Reconnecting with the natural environment for Mental Health Awareness Week
12 May 2022
Running in May each year, Mental Health Awareness Week is a poignant reminder for everyone to take care of their emotional and mental wellbeing. While its full impact is still being researched and understood, Covid-19 has undoubtedly had a significant effect on mental health for many people of all ages.
Despite the wealth of communication technology and social media available to us, and increased awareness of mental health, one in four adults feel lonely at least some of the time. There is no one single cause, but there are external factors and circumstances which could make an individual more prone to lasting loneliness, such as a person’s age, career, ethnicity, and living with a long-term disability. And these are only a few of the more susceptible groups.
It is important to realise that being ‘lonely’ is not the same as being physically ‘alone’ as leading mental health charity, Mind, explains. The feeling of disconnect or emptiness can still occur despite being around other people. The Mental Health Foundation, the organisation behind Mental Health Awareness Week, defines loneliness is a ‘mismatch’ between the relationships we have and those that we need. Add a global pandemic and the various lockdowns into the equation and it is not difficult to see why we are seeing loneliness, and mental health problems overall, increasing.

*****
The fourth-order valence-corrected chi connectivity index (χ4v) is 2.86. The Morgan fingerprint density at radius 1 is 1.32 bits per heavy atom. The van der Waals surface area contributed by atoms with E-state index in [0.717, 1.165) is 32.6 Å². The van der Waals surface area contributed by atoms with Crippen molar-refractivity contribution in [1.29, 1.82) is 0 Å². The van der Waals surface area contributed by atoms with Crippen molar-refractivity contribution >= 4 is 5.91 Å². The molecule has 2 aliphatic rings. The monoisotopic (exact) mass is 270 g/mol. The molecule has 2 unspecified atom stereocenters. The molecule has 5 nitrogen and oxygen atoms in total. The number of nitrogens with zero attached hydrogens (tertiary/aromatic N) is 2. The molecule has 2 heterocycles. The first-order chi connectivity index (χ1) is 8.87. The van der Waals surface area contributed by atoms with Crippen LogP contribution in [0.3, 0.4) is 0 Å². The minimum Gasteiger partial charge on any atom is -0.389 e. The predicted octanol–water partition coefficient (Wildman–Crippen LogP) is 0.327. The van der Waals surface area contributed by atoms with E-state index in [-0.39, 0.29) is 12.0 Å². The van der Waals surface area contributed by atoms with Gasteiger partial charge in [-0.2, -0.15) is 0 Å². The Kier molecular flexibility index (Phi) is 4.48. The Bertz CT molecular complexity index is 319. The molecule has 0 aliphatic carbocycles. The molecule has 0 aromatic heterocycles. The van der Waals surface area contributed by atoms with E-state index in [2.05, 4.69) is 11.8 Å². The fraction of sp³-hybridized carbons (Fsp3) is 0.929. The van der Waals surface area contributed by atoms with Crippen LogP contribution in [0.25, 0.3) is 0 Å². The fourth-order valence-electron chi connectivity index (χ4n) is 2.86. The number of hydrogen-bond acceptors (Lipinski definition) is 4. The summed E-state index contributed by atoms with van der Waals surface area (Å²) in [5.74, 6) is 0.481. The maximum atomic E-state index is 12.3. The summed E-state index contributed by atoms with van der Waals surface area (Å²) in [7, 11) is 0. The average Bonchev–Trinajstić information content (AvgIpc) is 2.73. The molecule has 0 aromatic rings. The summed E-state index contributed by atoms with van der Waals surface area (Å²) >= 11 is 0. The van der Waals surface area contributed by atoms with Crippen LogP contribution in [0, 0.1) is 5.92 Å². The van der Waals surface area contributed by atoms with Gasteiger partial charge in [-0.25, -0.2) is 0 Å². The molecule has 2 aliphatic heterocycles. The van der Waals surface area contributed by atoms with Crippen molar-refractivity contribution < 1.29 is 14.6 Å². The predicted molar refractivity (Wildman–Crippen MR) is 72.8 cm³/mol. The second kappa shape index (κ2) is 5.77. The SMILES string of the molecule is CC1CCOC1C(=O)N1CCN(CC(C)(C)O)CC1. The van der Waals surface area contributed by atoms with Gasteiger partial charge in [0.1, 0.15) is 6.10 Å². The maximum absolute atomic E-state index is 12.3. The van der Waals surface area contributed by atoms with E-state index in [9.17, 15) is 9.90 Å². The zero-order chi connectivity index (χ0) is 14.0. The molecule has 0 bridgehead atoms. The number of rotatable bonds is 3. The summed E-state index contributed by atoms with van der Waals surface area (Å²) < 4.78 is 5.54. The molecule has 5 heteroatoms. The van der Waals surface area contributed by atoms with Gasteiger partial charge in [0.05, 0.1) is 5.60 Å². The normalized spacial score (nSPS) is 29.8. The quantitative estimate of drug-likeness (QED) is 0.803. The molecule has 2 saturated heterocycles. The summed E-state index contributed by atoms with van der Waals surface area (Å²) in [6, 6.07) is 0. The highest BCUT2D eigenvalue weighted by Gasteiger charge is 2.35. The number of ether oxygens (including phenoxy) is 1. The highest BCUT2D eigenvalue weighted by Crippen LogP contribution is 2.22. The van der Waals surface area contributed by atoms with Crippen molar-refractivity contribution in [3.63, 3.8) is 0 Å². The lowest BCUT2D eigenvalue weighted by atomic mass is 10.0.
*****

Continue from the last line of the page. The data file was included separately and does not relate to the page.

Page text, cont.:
At the height of the first Covid-19 lockdown two years ago, the natural environment provided an oasis of calm in an otherwise tumultuous world. And there is strong research outlining the benefits nature can bring – in fact, nature was last year’s Mental Health Awareness Week theme – however accessing parks and open spaces like the ones we maintain at Nurture Landscapes Group is not always as easy as it sounds. Increased urbanisation is one reason but is not the only factor; limited transport and other health conditions also have an influence.
As part of its Loneliness UK Report, the Mental Health Foundation earmarks a need to build “a greener living environment that supports social contact”, embedding a series of universal design principles. This approach, also known as inclusive design, aims to ensure that any building or space is designed for all needs, physical and mental. While a key aspect in the designing of facilities such as care homes, a similar model should be adopted throughout the whole of the built environment sector.
This approach will open up what is described in the Loneliness UK Report as “pro-social spaces”, that are maintained to a high standard, open for all groups, and, most importantly, safe. They are also areas that encourage connections with others, much like a collaborative learning space at a school or university. And research conducted in Switzerland, arguably one of the most photogenic countries in the world, suggests that even having a view of nature out of a home window has significant emotional benefits.
At Nurture, our customers are increasingly looking at how to incorporate the natural world into office and landscape design. Take living walls as an example – these are an effective and eye-catching way of bringing the outdoors indoors and utilise the well-documented benefits such as improving air quality and reducing stress.
Each person has individual characteristics and coping means. A walk in the park may not be the solution for everyone but opening up natural spaces in an otherwise heavily urbanised world may just act as a starting point where communities can bring isolated individuals into a supportive fold.